What do you want to be known for?

What do you want to be known for?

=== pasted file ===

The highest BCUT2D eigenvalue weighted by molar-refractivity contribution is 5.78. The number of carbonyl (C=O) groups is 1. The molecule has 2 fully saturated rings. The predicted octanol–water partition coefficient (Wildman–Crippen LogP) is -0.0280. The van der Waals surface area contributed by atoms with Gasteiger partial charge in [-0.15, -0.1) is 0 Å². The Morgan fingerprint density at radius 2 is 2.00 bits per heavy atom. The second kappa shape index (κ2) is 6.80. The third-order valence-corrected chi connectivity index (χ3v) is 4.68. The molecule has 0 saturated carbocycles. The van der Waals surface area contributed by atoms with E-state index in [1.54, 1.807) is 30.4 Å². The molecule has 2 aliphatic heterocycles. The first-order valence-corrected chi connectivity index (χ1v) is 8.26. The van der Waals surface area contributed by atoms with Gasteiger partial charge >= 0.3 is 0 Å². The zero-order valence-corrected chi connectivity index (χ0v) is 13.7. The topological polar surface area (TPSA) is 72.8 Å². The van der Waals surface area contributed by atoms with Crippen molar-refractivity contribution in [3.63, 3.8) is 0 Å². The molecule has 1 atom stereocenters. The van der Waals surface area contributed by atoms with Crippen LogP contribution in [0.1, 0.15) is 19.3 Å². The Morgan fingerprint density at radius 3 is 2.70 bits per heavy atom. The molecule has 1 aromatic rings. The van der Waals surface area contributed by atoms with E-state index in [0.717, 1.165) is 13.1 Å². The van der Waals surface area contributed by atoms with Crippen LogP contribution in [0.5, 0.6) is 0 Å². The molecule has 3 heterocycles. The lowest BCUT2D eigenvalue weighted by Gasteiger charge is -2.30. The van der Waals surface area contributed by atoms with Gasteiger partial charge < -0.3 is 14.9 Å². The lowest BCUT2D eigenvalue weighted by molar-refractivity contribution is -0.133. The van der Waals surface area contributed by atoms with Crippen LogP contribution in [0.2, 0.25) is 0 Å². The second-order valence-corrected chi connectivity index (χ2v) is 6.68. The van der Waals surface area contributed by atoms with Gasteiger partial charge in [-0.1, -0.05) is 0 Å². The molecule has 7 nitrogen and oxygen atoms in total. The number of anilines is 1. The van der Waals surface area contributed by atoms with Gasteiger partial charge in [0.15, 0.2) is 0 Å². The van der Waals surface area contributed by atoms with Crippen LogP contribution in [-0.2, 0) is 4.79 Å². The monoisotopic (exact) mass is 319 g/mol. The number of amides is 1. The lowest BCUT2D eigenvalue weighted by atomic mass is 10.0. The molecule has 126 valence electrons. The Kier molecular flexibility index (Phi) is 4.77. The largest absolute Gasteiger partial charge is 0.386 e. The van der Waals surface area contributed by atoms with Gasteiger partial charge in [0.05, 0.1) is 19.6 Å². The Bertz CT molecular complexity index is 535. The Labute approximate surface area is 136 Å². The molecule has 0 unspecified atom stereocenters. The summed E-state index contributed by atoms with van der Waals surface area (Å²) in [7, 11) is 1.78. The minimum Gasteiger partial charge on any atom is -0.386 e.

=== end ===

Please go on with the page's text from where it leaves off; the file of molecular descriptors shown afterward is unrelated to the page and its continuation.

I want to be known for many things that all fall under one category, leaving Earth better than I came into it. A lot of people would be satisfied by doing just little things, like tutoring kids or volunteering, and don’t get me wrong, those deeds help a ton in small communities. However, I want to do something that would make a big impact in the world, such as providing stable homes for refugees or even solving world hunger! I know that everyone can make a big impact in the world if they put in enough effort, but it is only the people that make sacrifices that are given the opportunity to change it. Part of the process to make the world a better place is to seek and solve problems, not just as they come up, but to anticipate future problems as well. I also understand that you will have to start small and work your way to solving the big problems in the world. I think I will be able to do this in the future, but not as of now because I find myself being very wary of venturing into an unfamiliar question or problem. I will learn to become more comfortable with it in the future due to the Innovation Diploma program and my own personal growth. #iDiploma #Innovation #MVPS #Tevchnology #twentyfirstcentury